Jewellery is a significant part of daily wear in the subcontinent. Although it can be used to denote wealth, status or class, it is also used to represent one’s inner self. Far more than a means of adornment, it is a proud embrace of our roots. A testament to unparalleled artistry, Indian jewellery is an amalgamation of the different cultural influences that have shaped the country over the years.
An ornament with a rich history related to many cultures around the globe, Haath Phool (hand flower), also known as Haath Kamal (lotus flower), typically consists of a wrist bracelet which is attached to a circular ornament or medallion resting on the back of the palm with the help of beaded strands. This is then connected to the five fingers where an Arsi (mirror ring) might be attached. An arsi ring was traditionally worn on the thumb; it started as a tradition of women wearing them in the Mughal court in order to check their reflections.
The haath phool was introduced to the country by way of Persia during the Mughal reign and was prominent in Caucasia, Russia, Arab countries, and even in China. Mughal queens were the first to adopt the Haath Phool but their popularity is attributed to courtesans who furthered the usage of the ornament in Rajput and Nawab kingdoms. Within gypsies and nomads, the design underwent a drastic change, with cheaper materials of metal and alloy replacing the precious stones. Worn by Muslim, Hindu and Sikh women alike, each community crafted their own versions, interpreting it in a unique way.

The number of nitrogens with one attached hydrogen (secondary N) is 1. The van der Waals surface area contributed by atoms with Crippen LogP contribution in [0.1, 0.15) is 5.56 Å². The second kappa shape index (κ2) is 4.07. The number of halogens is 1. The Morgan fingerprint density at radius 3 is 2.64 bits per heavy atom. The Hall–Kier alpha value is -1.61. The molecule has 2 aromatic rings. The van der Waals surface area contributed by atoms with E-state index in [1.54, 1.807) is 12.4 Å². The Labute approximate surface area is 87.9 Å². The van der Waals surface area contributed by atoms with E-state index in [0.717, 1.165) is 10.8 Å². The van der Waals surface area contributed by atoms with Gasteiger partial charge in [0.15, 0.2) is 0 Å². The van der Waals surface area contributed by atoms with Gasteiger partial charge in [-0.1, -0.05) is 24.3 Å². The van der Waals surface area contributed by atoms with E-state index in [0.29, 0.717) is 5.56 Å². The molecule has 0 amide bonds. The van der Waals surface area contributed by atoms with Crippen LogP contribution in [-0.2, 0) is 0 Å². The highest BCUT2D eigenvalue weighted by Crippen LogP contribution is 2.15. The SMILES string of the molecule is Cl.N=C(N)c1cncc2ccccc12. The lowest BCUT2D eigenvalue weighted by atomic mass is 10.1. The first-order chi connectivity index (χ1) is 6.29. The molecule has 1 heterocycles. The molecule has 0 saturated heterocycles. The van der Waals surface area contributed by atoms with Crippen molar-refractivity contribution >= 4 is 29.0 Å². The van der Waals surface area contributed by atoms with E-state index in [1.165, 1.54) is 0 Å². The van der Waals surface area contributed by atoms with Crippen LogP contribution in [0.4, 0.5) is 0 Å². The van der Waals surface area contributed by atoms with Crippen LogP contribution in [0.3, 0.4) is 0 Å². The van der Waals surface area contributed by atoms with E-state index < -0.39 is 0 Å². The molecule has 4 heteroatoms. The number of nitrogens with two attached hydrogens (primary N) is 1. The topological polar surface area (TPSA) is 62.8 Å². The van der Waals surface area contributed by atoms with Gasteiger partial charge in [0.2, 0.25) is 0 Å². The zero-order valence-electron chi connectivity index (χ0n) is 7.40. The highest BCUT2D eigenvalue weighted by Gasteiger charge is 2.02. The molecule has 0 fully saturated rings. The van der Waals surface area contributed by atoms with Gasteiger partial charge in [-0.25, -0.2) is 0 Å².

Today the Hindu bride incorporates this piece of jewellery in her sixteen bridal ornaments, also known as Solah Shringar (related to the sixteen phases of the moon, according to Hindu mythology). This historic practice of decorating one’s hands dates back to the Vedic period and showcases the beauty of Indian aesthetics, which has at times borrowed artistic innovations from different cultures.
The haath phool has such prominence due to its relevance with the decorative symbolism of Indian culture and the part women played in it. The hands are considered vital for performing prayers or rituals and were usually covered with traditional designs representing the sun (considered auspicious) on the palm. Wearing jewels such as the haath phool is an extension of these concepts.
Modern-day iterations of the haath phool play with material and design, moulding the traditional piece into unique versions, created with present-day sensibilities in mind. The Persian ornament enjoys a contemporary makeover and further adds to the cultural relevance of an ever-evolving piece of jewellery that was once unknown in the Indian subcontinent.
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